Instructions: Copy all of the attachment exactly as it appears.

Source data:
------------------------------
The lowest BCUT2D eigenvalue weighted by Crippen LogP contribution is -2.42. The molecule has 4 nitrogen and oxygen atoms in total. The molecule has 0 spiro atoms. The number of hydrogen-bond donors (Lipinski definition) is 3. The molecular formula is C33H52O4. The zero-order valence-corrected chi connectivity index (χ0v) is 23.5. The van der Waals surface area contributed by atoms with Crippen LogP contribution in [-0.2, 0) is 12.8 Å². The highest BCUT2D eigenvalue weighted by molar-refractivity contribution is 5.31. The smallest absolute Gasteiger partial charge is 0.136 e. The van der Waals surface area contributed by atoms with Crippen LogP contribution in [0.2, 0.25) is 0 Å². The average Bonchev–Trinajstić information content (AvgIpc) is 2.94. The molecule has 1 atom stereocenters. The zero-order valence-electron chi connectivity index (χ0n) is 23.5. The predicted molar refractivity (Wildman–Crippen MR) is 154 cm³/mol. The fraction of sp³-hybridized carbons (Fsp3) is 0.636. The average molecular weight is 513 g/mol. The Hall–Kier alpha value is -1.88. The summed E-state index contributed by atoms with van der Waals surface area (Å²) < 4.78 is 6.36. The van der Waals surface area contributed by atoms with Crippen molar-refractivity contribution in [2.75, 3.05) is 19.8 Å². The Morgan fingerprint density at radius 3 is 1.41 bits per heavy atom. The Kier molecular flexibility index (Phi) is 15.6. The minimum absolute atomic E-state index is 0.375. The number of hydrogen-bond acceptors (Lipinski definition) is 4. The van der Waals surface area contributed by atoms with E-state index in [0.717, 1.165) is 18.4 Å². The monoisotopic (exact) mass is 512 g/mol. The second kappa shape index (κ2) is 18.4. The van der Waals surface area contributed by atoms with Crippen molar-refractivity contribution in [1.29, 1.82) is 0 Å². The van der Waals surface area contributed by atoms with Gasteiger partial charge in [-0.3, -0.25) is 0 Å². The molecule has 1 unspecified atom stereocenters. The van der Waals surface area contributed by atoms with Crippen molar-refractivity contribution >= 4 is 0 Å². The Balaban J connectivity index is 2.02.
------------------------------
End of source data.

The lowest BCUT2D eigenvalue weighted by Crippen LogP contribution is -2.42. The molecule has 4 nitrogen and oxygen atoms in total. The molecule has 0 spiro atoms. The number of hydrogen-bond donors (Lipinski definition) is 3. The molecular formula is C33H52O4. The zero-order valence-corrected chi connectivity index (χ0v) is 23.5. The van der Waals surface area contributed by atoms with Crippen LogP contribution in [-0.2, 0) is 12.8 Å². The highest BCUT2D eigenvalue weighted by molar-refractivity contribution is 5.31. The smallest absolute Gasteiger partial charge is 0.136 e. The van der Waals surface area contributed by atoms with Crippen LogP contribution in [0.2, 0.25) is 0 Å². The average Bonchev–Trinajstić information content (AvgIpc) is 2.94. The molecule has 1 atom stereocenters. The zero-order valence-electron chi connectivity index (χ0n) is 23.5. The predicted molar refractivity (Wildman–Crippen MR) is 154 cm³/mol. The fraction of sp³-hybridized carbons (Fsp3) is 0.636. The average molecular weight is 513 g/mol. The Hall–Kier alpha value is -1.88. The summed E-state index contributed by atoms with van der Waals surface area (Å²) < 4.78 is 6.36. The van der Waals surface area contributed by atoms with Crippen molar-refractivity contribution in [2.75, 3.05) is 19.8 Å². The Morgan fingerprint density at radius 3 is 1.41 bits per heavy atom. The Kier molecular flexibility index (Phi) is 15.6. The minimum absolute atomic E-state index is 0.375. The number of hydrogen-bond acceptors (Lipinski definition) is 4. The van der Waals surface area contributed by atoms with E-state index in [0.717, 1.165) is 18.4 Å². The monoisotopic (exact) mass is 512 g/mol. The second kappa shape index (κ2) is 18.4. The van der Waals surface area contributed by atoms with Crippen molar-refractivity contribution in [1.29, 1.82) is 0 Å². The van der Waals surface area contributed by atoms with Gasteiger partial charge in [-0.3, -0.25) is 0 Å². The molecule has 1 unspecified atom stereocenters. The van der Waals surface area contributed by atoms with Crippen molar-refractivity contribution >= 4 is 0 Å². The Balaban J connectivity index is 2.02.